Men Who Can't Love By Steven Carter and Julia Sokol Evans, 235 pp., $15.95
How to Marry the Man of Your Choice By Margaret Kent Warner, 187 pp., $14.95
Our appetite for pop psychology on how to woo and win the elusive male seems unrelenting and unassuaged. Currently, two books have been best-sellers, dispensing confusing and conflicting advice. "Men Who Can't Love," which informs us that some men are unable to commit to a permanent relationship and that there is little we can do about it, and "How to Marry the Man of Your Choice," which burbles away in simplistic fashion that any red-blooded female should be able to manipulate, lasso and ultimately lead Mr. Right to the bridal chamber.
Who's a girl to believe?
I put my money on "Men Who Can't Love." For the smart female who makes foolish choices and perhaps loves too much and who finds herself coping with an emotionally erratic lover, Steven Carter and Julia Sokol have written a worthwhile and informative book. In it they explain the phenomenon of "commitmentphobia," men caught between a need for love and their overwhelming fear of monogamy and a permanent significant other.
As every woman in the singles jungle knows, there are many men who have a problem with the word forever. It may be the man who disappears after a first date, the ardent Don Juan who never calls after a particularly romantic evening, a fiance who stands you up at the altar, the man who announces he will never marry or remarry, the devoted husband who leaves clues of infidelity or turns into an argumentative lout.
For all of the above, the concept of intimacy and togetherness is literally so terrifying that panic sets in and they are forced to flee. (These guys are psychologically disturbed and should be forced to wear a danger sign!)
Based on the lack of permanence in his own relationships, coupled with research for an earlier book on phobias, Carter has discovered a direct correlation between commitmentphobia and claustrophobia -- the fear of entrapment. Any phobic response can vary, thus men who fear happily ever after fit into various amorous patterns. They run the gamut from those that are terrified of all commitments to some who can handle the short-term variety to others who are able to make a commitment of sorts, while suffering sweaty palms and constant pangs of anxiety.
The love of a good woman definitely does not conquer all. In fact, it does just the opposite; it turns these would-be Romeos into Artful Dodgers.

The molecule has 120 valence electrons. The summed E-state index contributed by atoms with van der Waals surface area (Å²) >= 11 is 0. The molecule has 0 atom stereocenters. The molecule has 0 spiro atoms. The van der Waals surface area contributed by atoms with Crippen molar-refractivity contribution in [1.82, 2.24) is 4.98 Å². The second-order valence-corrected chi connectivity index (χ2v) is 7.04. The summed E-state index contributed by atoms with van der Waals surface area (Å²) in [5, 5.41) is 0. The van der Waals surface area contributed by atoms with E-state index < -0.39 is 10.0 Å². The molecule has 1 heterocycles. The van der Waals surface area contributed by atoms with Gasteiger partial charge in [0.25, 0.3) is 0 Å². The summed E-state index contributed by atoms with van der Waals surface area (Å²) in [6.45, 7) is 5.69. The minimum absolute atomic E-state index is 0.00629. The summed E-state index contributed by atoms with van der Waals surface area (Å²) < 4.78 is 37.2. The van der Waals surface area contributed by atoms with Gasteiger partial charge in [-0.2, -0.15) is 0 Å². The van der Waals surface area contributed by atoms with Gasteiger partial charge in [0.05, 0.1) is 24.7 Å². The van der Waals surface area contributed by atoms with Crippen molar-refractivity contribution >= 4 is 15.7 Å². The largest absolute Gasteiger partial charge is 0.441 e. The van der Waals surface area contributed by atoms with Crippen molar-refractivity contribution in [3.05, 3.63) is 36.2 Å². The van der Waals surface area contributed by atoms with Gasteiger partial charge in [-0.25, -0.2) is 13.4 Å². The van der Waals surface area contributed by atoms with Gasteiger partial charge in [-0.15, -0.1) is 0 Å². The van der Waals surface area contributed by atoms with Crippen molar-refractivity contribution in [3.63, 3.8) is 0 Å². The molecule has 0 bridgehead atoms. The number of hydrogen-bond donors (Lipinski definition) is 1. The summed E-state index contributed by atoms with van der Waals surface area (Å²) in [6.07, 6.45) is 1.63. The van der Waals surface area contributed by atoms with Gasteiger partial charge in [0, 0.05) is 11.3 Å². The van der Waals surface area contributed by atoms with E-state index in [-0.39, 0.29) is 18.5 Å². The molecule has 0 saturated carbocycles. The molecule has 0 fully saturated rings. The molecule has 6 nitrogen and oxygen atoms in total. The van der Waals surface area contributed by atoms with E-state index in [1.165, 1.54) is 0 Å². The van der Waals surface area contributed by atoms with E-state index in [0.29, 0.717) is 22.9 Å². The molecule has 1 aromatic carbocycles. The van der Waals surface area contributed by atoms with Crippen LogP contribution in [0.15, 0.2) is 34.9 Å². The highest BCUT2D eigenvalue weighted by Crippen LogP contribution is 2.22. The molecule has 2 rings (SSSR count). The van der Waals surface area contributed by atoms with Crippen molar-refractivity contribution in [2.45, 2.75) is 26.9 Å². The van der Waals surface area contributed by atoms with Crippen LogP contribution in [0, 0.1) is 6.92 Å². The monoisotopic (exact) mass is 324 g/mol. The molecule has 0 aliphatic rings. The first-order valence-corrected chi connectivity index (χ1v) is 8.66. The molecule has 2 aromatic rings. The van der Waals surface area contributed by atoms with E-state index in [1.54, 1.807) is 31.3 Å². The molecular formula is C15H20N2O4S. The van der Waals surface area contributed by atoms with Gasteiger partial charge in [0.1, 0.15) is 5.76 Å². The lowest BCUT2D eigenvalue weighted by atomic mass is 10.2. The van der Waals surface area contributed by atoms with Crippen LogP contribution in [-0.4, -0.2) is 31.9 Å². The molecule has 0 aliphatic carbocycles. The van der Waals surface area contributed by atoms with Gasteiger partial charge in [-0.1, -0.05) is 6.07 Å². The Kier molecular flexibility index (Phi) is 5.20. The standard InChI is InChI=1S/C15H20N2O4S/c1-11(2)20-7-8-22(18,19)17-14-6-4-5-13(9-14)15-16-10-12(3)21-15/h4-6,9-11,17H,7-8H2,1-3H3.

How to tell if you're involved with a commitmentphobic?
After coming on strong, he suddenly starts backing away. He makes clear certain parts of his life, family, friends, weekends or vacations are forbidden zones. He doesn't seem to hear what you are saying and pays less and less attention to your needs. He stops returning calls or doesn't call when he said he would. He is congenitally unfaithful and starts provoking a fight. The guy is running scared, ladies, and we are not to blame. You have fished in troubled waters, and now it is time to cut the bait.
You can turn yourself into a pretzel, tap dance in your nightgown, dye your hair, change your shape, profession and friends, cater to his every whim -- all to no avail. The relationship is heading for the rocks, and any move you make will only trip his internal alarm system and drive him further away. What's a girl to do?
Play it slow and cool, guard your independence, keep your options open, date other men, believe what he does -- not what he says, and above all don't obsess and take the rap for his inability to bond. Get some satisfaction that once he disappears (for a week, a month, a year), he will probably be miserable and try to insinuate himself back into your life. Before you are driven to distraction and unless he is willing to see a shrink, at that point you should cut your losses, tell him he's a creep and pick up your marbles and play elsewhere.
Conversely, "How to Marry the Man of Your Choice" conveys the message that with the right technique any male can be snookered into matrimony. So sure is author Margaret Kent of the outcome of her advice that she gives the readers of her book a two-year deadline plus a money-back guarantee.